JCPenney is back from the dead

5 Stunning Stats About J.C. Penney
5 Stunning Stats About J.C. Penney

And the award for best department store in a starring role goes to ... JCPenney!

While Macy's, Kohl's, Sears and many other big retailers reported lousy results for the holidays due to unseasonably warm weather and competition from a company named after a river in South America, JCPenney has staged an impressive turnaround.

JCPenney (JCP) reported same-store sales growth of 4.1% in the fourth quarter and predicted another 3% to 4% jump for all of 2016.

The stock surged 15% Friday and was up another 6% Monday. Shares have now soared more than 50% so far this year and are near their highest levels since October 2014.

It is an amazing rebound for JCPenney -- a company that not that long ago appeared to be on death's door.

There was the disastrous tenure of former CEO Ron Johnson, who banned promotional sales and offered free haircuts to kids. The retailer had a nasty fight over Johnson's replacement with shareholder Bill Ackman -- who has since sold his stake.

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Analysts rushed to cut their price targets on the stock, with one slashing it to $1 in 2013. JCPenney was close to becoming a penny stock. Bankruptcy rumors swirled.

Johnson's replacement Myron Ullman -- who left the company to make way for Johnson in the first place -- got the company's turnaround started.

He wisely chose to refocus the company on popular private label brands that Johnson tried to kill off even though customers loved them -- things like St. John's Bay, Arizona jeans and Stafford.

But Ullman ultimately failed to excite Wall Street as well.

Under his watch, the company came up with a cringe-worthy (and perverted if your mind is in the gutter) marketing slogan of "When it fits, you feel it." (Boom chicka wow wow!)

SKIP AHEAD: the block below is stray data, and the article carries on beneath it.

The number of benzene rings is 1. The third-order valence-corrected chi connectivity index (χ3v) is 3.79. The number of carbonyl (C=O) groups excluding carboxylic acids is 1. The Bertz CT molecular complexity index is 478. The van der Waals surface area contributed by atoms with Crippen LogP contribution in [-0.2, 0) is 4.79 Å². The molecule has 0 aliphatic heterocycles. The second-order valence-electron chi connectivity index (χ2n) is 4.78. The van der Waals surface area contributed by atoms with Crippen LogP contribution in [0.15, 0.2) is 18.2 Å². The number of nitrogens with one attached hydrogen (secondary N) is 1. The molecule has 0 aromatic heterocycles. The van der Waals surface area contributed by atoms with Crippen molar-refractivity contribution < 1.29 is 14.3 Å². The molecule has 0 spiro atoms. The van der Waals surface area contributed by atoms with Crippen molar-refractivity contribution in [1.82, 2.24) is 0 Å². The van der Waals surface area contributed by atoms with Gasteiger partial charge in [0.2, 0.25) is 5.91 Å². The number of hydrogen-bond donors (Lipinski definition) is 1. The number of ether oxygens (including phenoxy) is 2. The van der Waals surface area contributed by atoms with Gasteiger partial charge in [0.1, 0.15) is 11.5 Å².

That's all in the past now. JCPenney hired Home Depot (HD) veteran Marvin Ellison in October 2014 and the company has kicked it into an even higher gear under his watch.

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JCPenney has stepped up its investments online to better compete with Amazon (AMZN). Ellison has continued to emphasize the private label brands.

The company even recently announced a "Penney Days" promotion -- select times of the year when certain private label items will literally cost a penny. It has been touting this aggressively on social media with the hashtag #SoWorthIt.

JCPenney also has just started to sell appliances again, a move that analysts feel will put a lot of pressure on struggling rival Sears (SHLD).

Ellison said in a conference call with analysts Friday that the decision came following a "failed search" analysis. The company asked customers what products they were looking for on JCPenney.com that they couldn't find. Appliances was at the top.

"We're trying something different. We're actually listening to the customers," he quipped.

And the company is changing up its marketing strategy. It had been the exclusive retail sponsor of the Academy Awards for the past 14 years but JCPenney was nowhere to be found on Sunday.

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That's because it decided to end its relationship with the Oscars. Kohl's (KSS) took its place.

During the conference call, Ellison said that the company's previous marketing campaigns were "outdated" and needed to be more modern. He plans on focusing even more on social media and online search.

"As we all know, that's a more efficient way to communicate and it's less costly than traditional print or TV," Ellison said.

JCPenney still has a long way to go before it has fully recovered, however. But it's on the right track.

The company continued to lose money last year, although it bled less red ink in 2015 than a year earlier.

Wall Street expects a smaller loss again this year and analysts are forecasting a return to profitability in 2017.

So while competitors like Macy's (M) and Sears continue to lose customers and try and convince Wall Street that layoffs and real estate sales are the cure for their ills, JCPenney is quietly just doing what good retailers do -- convincing people to come shop.

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